There’s no getting around it – children need to be active. Especially from a young age. According to Physical and Health Education Canada (“PHE Canada”), research has shown that being physically active later in life is directly related to an individual’s ability to be confident in an active setting.
Much of that confidence comes from having learned fundamental movement and sport skills as a child, also known as physical literacy.
Why is it important?
Without physical literacy, children can withdraw from physical activity or sport and turn to more inactive or unhealthy activities in their leisure time. This can lead to decreased muscle development and coordination, potentially contributing to health issues further down the road. Developing physical literacy is also helpful for decreasing the risk of injury while being active.
In order to avoid these negative outcomes, fostering physical literacy through a quality physical education program is of vital importance! Since children may not always draw these conclusions on their own, parents, guardians and educators play a vital role in creating the foundation for children to become physically active.
How a sports-focused camp can polish those skills
If can be difficult as parents or guardians to choose the best course of action to convince their children to get active. With screen time and childhood obesity on the rise among children around the world according to the Canadian Pediatric Society, this can be more difficult than ever. But True North Camps is here to help.
True North offers year-round programming for children of all ages in a variety of sports – baseball, basketball, flag football, soccer and multi-sport – that will help develop physical literacy while also ensuring that all participants are having fun!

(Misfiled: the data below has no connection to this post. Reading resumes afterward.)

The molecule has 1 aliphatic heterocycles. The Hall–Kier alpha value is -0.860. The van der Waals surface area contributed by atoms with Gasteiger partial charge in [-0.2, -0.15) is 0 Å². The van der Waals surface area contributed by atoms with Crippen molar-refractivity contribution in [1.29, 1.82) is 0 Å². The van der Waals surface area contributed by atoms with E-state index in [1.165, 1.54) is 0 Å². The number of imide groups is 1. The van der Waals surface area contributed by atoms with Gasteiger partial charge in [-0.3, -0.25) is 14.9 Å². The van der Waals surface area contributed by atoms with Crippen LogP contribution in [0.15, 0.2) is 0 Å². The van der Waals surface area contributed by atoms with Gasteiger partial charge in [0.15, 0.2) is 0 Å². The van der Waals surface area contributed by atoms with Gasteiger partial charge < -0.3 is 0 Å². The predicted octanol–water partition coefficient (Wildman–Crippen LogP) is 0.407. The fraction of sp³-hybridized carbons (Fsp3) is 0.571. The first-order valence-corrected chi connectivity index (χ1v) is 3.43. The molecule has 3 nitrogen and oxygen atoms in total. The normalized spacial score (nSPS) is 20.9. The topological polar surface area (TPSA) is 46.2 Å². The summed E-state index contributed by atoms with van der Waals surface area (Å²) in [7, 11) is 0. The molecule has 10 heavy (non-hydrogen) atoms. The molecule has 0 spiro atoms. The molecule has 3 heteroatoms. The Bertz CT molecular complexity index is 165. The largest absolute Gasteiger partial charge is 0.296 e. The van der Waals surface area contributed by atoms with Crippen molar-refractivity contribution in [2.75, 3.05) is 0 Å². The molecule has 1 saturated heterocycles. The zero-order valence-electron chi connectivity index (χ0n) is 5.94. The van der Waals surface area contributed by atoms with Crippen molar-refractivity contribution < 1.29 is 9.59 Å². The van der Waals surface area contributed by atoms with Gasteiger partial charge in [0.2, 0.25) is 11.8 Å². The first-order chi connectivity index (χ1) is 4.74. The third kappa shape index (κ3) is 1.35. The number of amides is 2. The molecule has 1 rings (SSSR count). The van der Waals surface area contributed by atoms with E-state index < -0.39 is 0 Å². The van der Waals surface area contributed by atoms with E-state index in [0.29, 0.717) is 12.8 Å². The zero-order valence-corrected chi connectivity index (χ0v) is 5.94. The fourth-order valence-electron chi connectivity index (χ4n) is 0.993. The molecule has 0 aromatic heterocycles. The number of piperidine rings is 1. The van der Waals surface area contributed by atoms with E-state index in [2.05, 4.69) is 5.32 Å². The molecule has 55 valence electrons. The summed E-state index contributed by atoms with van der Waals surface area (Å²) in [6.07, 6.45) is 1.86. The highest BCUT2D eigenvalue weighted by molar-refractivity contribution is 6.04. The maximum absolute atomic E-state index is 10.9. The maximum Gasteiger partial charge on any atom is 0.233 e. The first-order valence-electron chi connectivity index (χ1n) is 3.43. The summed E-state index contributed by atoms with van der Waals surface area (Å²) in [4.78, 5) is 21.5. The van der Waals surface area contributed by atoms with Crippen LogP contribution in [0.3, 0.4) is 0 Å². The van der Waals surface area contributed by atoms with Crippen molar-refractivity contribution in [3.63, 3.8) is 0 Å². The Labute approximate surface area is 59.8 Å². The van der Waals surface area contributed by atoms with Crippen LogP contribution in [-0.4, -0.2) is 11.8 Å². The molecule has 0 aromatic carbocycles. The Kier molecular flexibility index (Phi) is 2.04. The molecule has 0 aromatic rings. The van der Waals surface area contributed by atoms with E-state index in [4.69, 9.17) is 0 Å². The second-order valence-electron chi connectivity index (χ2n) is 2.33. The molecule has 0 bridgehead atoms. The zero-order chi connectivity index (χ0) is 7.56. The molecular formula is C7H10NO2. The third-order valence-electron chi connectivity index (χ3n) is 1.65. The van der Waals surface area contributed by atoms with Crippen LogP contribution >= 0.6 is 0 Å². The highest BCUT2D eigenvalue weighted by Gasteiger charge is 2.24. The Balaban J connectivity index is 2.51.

Each sport is unique and will assist in developing a particular set of fundamental movement skills, so participation in a multitude of sports is encouraged. For example, baseball may be better at developing hand-eye coordination and precision by hitting or throwing, while football might focus more on running or agility through avoiding defenders. By practicing these fundamental movement skills, children gain the confidence and ability to participate in a variety of physical activities.
The staff are here to help
While the positive health effects are undeniable, some children may still struggle to open themselves up to the idea of sports participation. The idea of going to camp for a whole week or joining a sports clinic can be frightening to children, especially younger ones, who haven’t had such an experience before.
In assessing a physical education program, PHE Canada has created the Physical Literacy Checklist where they list “environment,” “instruction,” and “professionalism” among their list of qualities to look for in determining how well a program will support the development of a child’s physical literacy.
That’s where one of True North’s greatest assets come in – the staff.
Potential staff members at True North are subject to an intensive hiring process that only picks the best of the best. Not only must staff be good instructors having extensive sport playing and coaching experience, but they must also be able to think on their feet and adjust games or drills appropriately based on the dynamic and skill level of each group. True North staff must also be committed to creating a positive and inclusive environment to give children the best chance at developing physical literacy while having loads of fun.
While a child may be hesitant to join an unfamiliar sport program, True North’s staff make it a priority to ensure that all participants feel welcome and leave the program not only having learned new sports skills, but also having had a great time. Developing physical literacy by staying active is important, but so is having fun. After all, getting active is far more natural when children are having a good time.
Information on dates, scheduled programming, fees and instructions to sign up and more can be found here.